Slightly more than a third of urban growth is expected to come from three countries: India (expected to contribute 404 million new city-dwellers), China (292 million) and Nigeria (212 million). At the same time, currently one in three urban residents lives in a slum or informal settlement, often without access to proper housing or basic services.

The increase in urban population will require the building of new cities and the expansion of existing ones. Building and operating these new cities, and supporting the urban lifestyles of those who live in them, requires billions of tonnes of raw materials, such as fossil fuels, sand, gravel, iron ore, wood and food.

Historically, existing cities have been spreading at a rate of two per cent a year, increasing global urban land use from just below one million square kilometres to 2.5 million in 2050, and putting agricultural land and food supplies at risk.

To achieve a transition to low-carbon, resource-efficient, socially just cities, the report recommends: ONE: Monitoring the flow of resources entering and leaving the cities to understand the local situation and to help develop resource-efficient strategies.

TWO: Planning cities to have compact growth, to avoid urban sprawl and so economize on the square kilometres of asphalt, the concrete, the electricity and the water wasted in spread-out cities; Better connections by efficient and affordable public transport (light rail, bus rapid transit) and liveable neighbourhoods where design encourages people to walk or cycle.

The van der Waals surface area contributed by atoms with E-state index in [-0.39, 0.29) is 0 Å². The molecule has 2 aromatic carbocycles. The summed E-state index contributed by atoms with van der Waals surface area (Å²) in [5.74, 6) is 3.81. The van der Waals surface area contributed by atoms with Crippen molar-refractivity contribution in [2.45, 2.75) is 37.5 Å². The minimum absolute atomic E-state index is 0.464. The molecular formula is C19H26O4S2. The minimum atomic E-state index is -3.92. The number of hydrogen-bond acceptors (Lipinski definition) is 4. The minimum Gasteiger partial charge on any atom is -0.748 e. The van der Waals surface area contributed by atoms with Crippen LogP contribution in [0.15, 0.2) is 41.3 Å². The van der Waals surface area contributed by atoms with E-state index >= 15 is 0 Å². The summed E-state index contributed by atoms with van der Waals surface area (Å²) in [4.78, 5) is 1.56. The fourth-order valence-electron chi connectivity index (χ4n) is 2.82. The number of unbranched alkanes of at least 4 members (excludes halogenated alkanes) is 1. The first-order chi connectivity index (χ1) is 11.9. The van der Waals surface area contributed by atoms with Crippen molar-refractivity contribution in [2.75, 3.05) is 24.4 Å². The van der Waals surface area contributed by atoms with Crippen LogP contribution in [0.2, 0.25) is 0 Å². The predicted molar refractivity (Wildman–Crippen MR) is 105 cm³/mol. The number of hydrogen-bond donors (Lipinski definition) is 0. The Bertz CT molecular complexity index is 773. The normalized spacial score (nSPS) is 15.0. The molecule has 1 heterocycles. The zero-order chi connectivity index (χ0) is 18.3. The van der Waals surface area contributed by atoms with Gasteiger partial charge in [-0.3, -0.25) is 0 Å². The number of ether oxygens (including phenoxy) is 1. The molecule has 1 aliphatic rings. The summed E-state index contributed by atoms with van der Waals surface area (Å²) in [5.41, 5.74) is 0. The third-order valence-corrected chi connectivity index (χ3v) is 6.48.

Other factors are resource-efficient urban components, such as car sharing, electric vehicles and charging point networks, efficient energy, efficient waste and water systems, smart grids, cycle paths, energy-efficient buildings, new heating, cooling and lighting technology as well as infrastructure for cross-sector efficiency, such as using waste heat from industry in district energy systems and industrial waste materials in construction, such as fly-ash bricks.

The report also recommends establishing a new model for city governance and politics that supports imaginative business propositions and experimentation.

“There are already far too many people around the world who are already being poisoned by breathing dirty, dangerous air in the cities they live in, and it’s alarming to see that this trend is set to worsen,” said UN Environment chief Erik Solheim.